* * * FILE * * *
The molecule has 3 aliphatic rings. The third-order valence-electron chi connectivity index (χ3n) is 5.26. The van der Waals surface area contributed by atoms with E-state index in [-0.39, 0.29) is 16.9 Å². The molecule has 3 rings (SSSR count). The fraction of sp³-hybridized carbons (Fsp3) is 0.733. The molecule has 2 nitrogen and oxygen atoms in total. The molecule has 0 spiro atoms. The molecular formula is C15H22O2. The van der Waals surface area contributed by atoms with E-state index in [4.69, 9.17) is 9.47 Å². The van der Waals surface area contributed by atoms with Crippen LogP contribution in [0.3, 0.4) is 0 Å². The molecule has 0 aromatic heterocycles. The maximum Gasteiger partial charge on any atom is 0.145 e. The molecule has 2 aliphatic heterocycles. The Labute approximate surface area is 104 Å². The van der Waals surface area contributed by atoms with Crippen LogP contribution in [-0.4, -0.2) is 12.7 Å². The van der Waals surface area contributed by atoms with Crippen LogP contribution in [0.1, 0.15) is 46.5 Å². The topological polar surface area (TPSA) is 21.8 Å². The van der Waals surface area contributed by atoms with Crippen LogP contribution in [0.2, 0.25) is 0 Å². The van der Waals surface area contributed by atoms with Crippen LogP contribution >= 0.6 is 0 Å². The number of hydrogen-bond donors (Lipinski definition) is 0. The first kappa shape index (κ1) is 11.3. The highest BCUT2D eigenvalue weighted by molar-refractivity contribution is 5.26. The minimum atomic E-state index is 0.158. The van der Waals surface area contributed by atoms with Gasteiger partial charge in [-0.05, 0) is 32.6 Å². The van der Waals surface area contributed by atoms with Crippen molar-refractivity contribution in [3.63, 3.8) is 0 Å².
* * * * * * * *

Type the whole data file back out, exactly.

The molecule has 3 aliphatic rings. The third-order valence-electron chi connectivity index (χ3n) is 5.26. The van der Waals surface area contributed by atoms with E-state index in [-0.39, 0.29) is 16.9 Å². The molecule has 3 rings (SSSR count). The fraction of sp³-hybridized carbons (Fsp3) is 0.733. The molecule has 2 nitrogen and oxygen atoms in total. The molecule has 0 spiro atoms. The molecular formula is C15H22O2. The van der Waals surface area contributed by atoms with E-state index in [4.69, 9.17) is 9.47 Å². The van der Waals surface area contributed by atoms with Crippen LogP contribution in [0.3, 0.4) is 0 Å². The molecule has 0 aromatic heterocycles. The maximum Gasteiger partial charge on any atom is 0.145 e. The molecule has 2 aliphatic heterocycles. The Labute approximate surface area is 104 Å². The van der Waals surface area contributed by atoms with Crippen LogP contribution in [-0.4, -0.2) is 12.7 Å². The van der Waals surface area contributed by atoms with Crippen LogP contribution in [0.1, 0.15) is 46.5 Å². The topological polar surface area (TPSA) is 21.8 Å². The van der Waals surface area contributed by atoms with Crippen LogP contribution in [0.2, 0.25) is 0 Å². The van der Waals surface area contributed by atoms with Crippen LogP contribution >= 0.6 is 0 Å². The number of hydrogen-bond donors (Lipinski definition) is 0. The first kappa shape index (κ1) is 11.3. The highest BCUT2D eigenvalue weighted by molar-refractivity contribution is 5.26. The minimum atomic E-state index is 0.158. The van der Waals surface area contributed by atoms with Gasteiger partial charge in [-0.05, 0) is 32.6 Å². The van der Waals surface area contributed by atoms with Crippen molar-refractivity contribution in [3.63, 3.8) is 0 Å².